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  Life   More Features  16 Sep 2019  What an odd move

What an odd move

Published : Sep 16, 2019, 8:03 am IST
Updated : Sep 16, 2019, 8:03 am IST

The Odd-Even initiative is making a comeback to the city this November.

The move to exempt women from being affected by the scheme due to safety reasons has also irked some.
 The move to exempt women from being affected by the scheme due to safety reasons has also irked some.

Delhiites might feel a bit of deja vu this winter as the Delhi government plans to bring the much talked about ‘Odd-Even’ rule back into action soon. Chief Minister Arvind Kejriwal announced the ‘Parali Pradushan’ and winter Action Plans to combat air pollution during winter months, to tackle incoming crop burning smoke from neighbouring states, caused by burning of crop stubble. This time around the restrictions will be enforced on private cars and two-wheelers, while women drivers will be exempted.

While the Chief Minister says that studies have shown that the scheme has previously reduced air pollution in the city by 10-13 percent, city residents feel that it is not a solution. “Odd-Even vehicle driving is not a permanent solution for pollution control. This causes unnecessary inconveniences for the public. Rules should be made to help the public and not to punish them,” feels Santosh Singh, a Delhi resident. Chartered accountancy student Karan points out, “My exams start from November 1 and end on November 15. Sometimes the examination centers are so far that it is difficult to reach on time. Sometimes even the metro routes are very long and of no help. In such situations, not being able to use our vehicles becomes very difficult.”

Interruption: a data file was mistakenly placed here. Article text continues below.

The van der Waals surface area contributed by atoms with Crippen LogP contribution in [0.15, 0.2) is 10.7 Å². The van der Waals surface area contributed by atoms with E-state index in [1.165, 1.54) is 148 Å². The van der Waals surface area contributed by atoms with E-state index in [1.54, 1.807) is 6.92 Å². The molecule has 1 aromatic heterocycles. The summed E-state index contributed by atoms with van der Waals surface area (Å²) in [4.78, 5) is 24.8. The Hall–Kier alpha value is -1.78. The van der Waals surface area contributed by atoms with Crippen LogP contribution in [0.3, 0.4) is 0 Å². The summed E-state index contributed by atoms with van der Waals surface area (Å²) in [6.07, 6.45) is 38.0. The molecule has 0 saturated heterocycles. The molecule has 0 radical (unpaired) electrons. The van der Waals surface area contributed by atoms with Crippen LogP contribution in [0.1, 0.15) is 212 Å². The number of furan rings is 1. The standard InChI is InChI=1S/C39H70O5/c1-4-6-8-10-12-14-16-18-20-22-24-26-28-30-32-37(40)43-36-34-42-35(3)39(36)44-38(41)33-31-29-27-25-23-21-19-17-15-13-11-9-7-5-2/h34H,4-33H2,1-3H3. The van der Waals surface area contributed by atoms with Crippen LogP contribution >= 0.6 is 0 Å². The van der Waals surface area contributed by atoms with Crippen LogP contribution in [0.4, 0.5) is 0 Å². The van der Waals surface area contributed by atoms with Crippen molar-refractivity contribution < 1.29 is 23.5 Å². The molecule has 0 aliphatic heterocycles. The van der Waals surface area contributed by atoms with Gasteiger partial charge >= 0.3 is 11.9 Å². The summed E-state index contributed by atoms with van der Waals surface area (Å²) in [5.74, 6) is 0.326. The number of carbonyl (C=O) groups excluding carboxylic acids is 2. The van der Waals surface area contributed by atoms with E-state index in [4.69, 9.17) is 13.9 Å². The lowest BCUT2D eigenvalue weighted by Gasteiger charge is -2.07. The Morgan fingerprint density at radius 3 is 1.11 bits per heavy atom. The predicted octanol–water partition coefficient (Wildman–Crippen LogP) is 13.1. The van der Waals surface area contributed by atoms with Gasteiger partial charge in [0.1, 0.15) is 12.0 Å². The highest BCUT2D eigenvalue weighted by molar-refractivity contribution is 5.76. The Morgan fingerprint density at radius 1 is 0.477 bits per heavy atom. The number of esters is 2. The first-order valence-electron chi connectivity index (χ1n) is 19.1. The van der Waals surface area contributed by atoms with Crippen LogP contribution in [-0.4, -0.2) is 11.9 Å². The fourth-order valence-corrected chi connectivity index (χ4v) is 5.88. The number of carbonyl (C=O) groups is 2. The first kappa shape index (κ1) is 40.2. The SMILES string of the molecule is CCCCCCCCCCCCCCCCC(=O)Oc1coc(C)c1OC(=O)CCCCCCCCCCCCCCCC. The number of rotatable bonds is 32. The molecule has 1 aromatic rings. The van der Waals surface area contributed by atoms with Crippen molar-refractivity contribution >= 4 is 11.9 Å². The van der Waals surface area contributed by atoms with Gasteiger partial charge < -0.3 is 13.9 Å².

Some city residents support the cause due to environmental reasons but also feel the brunt of it. “I am okay with the move but I work in night shift, due to which I leave my office really late. So, if I take my car on an odd day and return after 12 am, how will I manage if the police pull me up?” wonders city resident Aditya Malik. He also speaks about how the unavailability public transport at odd hours of the night affects people like him.

The move to exempt women from being affected by the scheme due to safety reasons has also irked some. “I think all laws should be made equal for proper implementation. I know Delhi isn’t a safe city but the idea of the scheme is to protect the environment, after all,” says Devyani Sawhney, a city based student.

Environmentalist Deepak Kumar feels that while this idea sounds good on paper, it won’t help much in reality. “This effort fails because heavy vehicles like trucks also produce harmful emissions. The government has to put a ban on any vehicle that produces a lot of carbon emission. It is a unique idea, but under the situations of NCR, it is not worth all the trouble. Only a complete ban on heavy emission vehicles can help,” opines Kumar. Lack of pollution check equipments of carbon emissions in the vehicles also adds to this problem, he believes. Kumar further adds how many local people still use their cars regardless of odd or even license plate where no one is there to enforce the rule.

This announcement comes after the Chief Minister sought suggestions from the public on how to prepare for the crop burning smog season. In one week, the government received 1,200 emails from citizens. These suggestions led to the creation of the Parali Pradushan Action Plan. The Odd-Even plan will  not be applicable on the weekends. Explaining the government’s strategy to combat pollution post-November, the chief minister said in a press conference, “In the rest of the winter, the Parali Pradushan Action Plan will turn into the Winter Action Plan, without Odd-even and the Community Diwali program.”

Tags: odd-even, arvind kejriwal